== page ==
Back in May, Uber submitted a bid, believed to be worth around $3 billion, for Nokia's HERE mapping platform. However, it appears that the bid from the global ride service is no longer being considered by the Finnish firm.
Following the sale of its devices and services business to Microsoft last year, Nokia has continued to restructure its operations as it prepares for an acquisition of its own. The company is now focusing more heavily on network infrastructure - with a particular interest in 5G development - and in April, it announced a $16.6 billion takeover of Alcatel-Lucent.
To help finance this purchase, Nokia is obviously keen to get a good price for the HERE business - and that seems to be a key factor in the apparent failure of Uber's bid. According to The New York Times, Nokia wants 'at least $4 billion' - a good deal more than the bid submitted by Uber.
The report goes on to state that a consortium of German car makers appears to have emerged as Nokia's preferred bidder, and that several other potential buyers have since dropped out of the bidding process. The automotive coalition includes Audi, BMW and Mercedes-Benz, which already use HERE mapping services in their cars' navigation and entertainment systems.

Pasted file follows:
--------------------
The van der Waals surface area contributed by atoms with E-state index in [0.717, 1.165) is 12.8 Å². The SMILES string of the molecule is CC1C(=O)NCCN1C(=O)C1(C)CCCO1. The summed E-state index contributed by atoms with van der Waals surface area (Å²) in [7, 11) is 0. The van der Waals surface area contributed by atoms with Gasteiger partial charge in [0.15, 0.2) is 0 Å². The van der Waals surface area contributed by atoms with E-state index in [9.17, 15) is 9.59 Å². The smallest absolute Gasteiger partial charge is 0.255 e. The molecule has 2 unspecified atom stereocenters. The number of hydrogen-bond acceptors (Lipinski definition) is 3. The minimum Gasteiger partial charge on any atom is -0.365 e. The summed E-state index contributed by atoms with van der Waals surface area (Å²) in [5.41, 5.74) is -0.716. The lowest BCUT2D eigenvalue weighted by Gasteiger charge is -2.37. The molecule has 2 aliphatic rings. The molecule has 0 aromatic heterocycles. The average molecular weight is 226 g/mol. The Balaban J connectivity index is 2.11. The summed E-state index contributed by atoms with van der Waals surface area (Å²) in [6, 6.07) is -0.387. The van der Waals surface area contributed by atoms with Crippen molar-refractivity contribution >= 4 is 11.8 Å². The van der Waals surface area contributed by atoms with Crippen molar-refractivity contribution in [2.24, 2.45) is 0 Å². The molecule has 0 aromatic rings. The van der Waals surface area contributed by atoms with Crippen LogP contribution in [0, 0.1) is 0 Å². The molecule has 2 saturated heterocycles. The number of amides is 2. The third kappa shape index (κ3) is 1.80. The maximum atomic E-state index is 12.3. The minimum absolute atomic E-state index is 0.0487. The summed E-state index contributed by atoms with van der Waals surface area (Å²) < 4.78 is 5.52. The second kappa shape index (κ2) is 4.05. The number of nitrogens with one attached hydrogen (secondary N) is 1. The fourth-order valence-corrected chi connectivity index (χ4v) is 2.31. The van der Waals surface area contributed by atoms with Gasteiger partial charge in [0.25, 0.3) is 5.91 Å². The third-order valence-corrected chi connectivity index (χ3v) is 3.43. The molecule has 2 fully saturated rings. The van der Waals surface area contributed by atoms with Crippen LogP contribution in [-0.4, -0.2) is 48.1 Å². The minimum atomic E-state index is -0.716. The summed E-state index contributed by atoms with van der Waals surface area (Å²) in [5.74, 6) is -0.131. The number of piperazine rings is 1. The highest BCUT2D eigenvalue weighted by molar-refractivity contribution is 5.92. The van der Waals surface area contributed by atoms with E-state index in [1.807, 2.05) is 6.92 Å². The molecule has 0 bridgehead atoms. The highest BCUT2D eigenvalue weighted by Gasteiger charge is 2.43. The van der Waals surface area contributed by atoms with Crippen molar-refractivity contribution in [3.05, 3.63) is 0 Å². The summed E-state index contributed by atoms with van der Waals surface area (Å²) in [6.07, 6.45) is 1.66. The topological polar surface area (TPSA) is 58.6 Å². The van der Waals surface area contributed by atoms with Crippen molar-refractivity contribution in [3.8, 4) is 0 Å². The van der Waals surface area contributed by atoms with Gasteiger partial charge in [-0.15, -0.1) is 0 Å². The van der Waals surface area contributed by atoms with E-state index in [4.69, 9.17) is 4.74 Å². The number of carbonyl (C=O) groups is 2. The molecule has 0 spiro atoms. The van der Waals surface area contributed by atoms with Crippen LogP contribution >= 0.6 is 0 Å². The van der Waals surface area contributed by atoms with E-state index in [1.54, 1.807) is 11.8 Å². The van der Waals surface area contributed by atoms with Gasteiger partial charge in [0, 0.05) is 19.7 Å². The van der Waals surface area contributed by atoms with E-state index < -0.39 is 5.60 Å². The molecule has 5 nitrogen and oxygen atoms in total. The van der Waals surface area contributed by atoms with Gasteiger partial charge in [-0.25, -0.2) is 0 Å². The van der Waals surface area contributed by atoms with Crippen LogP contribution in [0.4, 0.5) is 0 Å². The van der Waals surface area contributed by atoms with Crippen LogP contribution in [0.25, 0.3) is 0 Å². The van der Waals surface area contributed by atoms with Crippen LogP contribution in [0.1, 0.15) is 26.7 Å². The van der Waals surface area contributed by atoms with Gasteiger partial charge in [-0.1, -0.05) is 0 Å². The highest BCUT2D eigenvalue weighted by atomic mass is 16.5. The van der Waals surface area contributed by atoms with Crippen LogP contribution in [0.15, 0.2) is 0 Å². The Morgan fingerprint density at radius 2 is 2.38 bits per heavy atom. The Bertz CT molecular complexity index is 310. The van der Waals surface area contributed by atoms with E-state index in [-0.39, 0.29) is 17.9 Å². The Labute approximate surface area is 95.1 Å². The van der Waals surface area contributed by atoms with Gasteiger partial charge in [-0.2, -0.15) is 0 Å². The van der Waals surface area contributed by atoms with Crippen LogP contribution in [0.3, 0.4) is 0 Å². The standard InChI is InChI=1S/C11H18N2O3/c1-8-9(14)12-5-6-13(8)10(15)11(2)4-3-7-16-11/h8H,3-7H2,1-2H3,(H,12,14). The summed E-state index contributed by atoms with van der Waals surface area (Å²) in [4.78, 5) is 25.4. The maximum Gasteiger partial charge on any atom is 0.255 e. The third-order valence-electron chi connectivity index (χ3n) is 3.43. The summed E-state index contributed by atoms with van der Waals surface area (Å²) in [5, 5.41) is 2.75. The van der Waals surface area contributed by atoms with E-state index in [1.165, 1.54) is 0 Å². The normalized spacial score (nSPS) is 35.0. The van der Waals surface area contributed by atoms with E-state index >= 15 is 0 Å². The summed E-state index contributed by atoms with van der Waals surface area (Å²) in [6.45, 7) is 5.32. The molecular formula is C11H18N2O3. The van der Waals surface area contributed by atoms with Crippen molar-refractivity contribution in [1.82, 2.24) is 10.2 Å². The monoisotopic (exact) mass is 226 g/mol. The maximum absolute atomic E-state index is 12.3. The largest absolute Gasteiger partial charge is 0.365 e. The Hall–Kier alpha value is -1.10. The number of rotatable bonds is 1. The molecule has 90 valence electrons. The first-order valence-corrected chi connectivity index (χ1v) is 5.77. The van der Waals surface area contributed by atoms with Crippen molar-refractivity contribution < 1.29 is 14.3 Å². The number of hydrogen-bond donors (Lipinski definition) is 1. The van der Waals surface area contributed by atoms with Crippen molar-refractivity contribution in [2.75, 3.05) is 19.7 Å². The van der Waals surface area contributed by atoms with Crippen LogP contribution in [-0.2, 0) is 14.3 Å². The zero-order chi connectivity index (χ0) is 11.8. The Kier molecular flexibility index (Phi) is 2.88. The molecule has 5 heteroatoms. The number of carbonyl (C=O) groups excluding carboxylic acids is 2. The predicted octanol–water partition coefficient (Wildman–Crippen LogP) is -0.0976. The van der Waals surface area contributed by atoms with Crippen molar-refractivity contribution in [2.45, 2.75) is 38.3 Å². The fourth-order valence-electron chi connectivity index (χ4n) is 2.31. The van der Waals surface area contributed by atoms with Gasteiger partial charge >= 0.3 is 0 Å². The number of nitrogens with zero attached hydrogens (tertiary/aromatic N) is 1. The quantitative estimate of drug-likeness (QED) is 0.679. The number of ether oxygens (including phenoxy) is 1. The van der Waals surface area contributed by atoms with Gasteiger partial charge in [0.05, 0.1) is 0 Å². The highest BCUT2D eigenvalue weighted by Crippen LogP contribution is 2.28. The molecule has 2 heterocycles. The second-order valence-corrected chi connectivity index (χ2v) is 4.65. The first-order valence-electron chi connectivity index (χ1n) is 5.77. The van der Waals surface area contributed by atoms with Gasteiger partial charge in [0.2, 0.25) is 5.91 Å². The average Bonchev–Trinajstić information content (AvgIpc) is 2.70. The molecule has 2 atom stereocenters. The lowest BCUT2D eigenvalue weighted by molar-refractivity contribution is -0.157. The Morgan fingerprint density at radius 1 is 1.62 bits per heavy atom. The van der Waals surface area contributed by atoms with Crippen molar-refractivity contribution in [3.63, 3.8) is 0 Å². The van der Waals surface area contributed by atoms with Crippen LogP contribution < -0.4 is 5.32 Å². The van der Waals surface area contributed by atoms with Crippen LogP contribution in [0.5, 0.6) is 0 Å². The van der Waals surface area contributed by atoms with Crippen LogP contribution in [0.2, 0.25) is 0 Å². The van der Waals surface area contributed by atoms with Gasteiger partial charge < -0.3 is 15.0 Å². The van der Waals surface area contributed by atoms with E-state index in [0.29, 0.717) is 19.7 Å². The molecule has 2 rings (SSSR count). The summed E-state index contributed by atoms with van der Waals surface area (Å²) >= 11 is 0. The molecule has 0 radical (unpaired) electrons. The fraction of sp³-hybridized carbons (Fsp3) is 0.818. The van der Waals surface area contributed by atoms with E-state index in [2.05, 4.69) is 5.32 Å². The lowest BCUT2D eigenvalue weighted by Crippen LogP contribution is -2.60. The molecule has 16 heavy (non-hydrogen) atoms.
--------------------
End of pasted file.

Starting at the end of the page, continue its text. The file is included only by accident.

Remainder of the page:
Nokia may not make a decision on that bid until August, and if it fails, Uber - and others that have since withdrawn their bids - might still have a chance to go after HERE again.
Still, if Uber is indeed out of the race, it still has other means to pursue its mapping ambitions. Last month, Uber acquired Bing mapping technology from Microsoft, along with a transfer of 100 employees from the tech giant.
Source: The New York Times
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